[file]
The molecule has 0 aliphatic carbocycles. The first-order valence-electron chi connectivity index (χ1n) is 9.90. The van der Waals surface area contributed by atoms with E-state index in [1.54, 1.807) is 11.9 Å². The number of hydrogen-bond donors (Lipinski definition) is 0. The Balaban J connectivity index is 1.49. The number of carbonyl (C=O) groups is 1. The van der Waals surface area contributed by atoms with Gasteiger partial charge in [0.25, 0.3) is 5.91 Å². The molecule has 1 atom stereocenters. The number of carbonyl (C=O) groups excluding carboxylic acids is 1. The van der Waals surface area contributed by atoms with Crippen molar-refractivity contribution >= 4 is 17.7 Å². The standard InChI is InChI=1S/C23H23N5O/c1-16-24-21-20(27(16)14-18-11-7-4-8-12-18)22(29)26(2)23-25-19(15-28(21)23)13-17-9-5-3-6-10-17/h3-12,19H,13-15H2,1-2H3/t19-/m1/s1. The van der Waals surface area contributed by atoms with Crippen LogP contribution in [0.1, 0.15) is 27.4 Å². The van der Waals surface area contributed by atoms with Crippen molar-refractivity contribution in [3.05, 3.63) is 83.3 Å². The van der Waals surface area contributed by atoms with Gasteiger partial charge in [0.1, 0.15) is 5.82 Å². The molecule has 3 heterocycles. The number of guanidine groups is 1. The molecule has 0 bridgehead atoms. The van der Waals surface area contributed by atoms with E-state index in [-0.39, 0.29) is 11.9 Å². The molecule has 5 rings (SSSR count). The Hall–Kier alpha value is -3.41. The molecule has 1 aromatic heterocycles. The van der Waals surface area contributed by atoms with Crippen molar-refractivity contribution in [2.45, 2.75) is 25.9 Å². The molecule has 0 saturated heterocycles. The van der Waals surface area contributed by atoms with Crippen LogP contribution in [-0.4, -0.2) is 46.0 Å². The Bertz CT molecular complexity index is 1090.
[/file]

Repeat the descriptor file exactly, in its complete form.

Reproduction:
The molecule has 0 aliphatic carbocycles. The first-order valence-electron chi connectivity index (χ1n) is 9.90. The van der Waals surface area contributed by atoms with E-state index in [1.54, 1.807) is 11.9 Å². The number of hydrogen-bond donors (Lipinski definition) is 0. The Balaban J connectivity index is 1.49. The number of carbonyl (C=O) groups is 1. The van der Waals surface area contributed by atoms with Gasteiger partial charge in [0.25, 0.3) is 5.91 Å². The molecule has 1 atom stereocenters. The number of carbonyl (C=O) groups excluding carboxylic acids is 1. The van der Waals surface area contributed by atoms with Crippen molar-refractivity contribution >= 4 is 17.7 Å². The standard InChI is InChI=1S/C23H23N5O/c1-16-24-21-20(27(16)14-18-11-7-4-8-12-18)22(29)26(2)23-25-19(15-28(21)23)13-17-9-5-3-6-10-17/h3-12,19H,13-15H2,1-2H3/t19-/m1/s1. The van der Waals surface area contributed by atoms with Crippen LogP contribution in [0.1, 0.15) is 27.4 Å². The van der Waals surface area contributed by atoms with Crippen molar-refractivity contribution in [3.05, 3.63) is 83.3 Å². The van der Waals surface area contributed by atoms with Gasteiger partial charge in [0.1, 0.15) is 5.82 Å². The molecule has 3 heterocycles. The number of guanidine groups is 1. The molecule has 0 bridgehead atoms. The van der Waals surface area contributed by atoms with E-state index in [-0.39, 0.29) is 11.9 Å². The molecule has 5 rings (SSSR count). The Hall–Kier alpha value is -3.41. The molecule has 1 aromatic heterocycles. The van der Waals surface area contributed by atoms with Crippen molar-refractivity contribution in [2.45, 2.75) is 25.9 Å². The molecule has 0 saturated heterocycles. The van der Waals surface area contributed by atoms with Crippen LogP contribution in [-0.4, -0.2) is 46.0 Å². The Bertz CT molecular complexity index is 1090.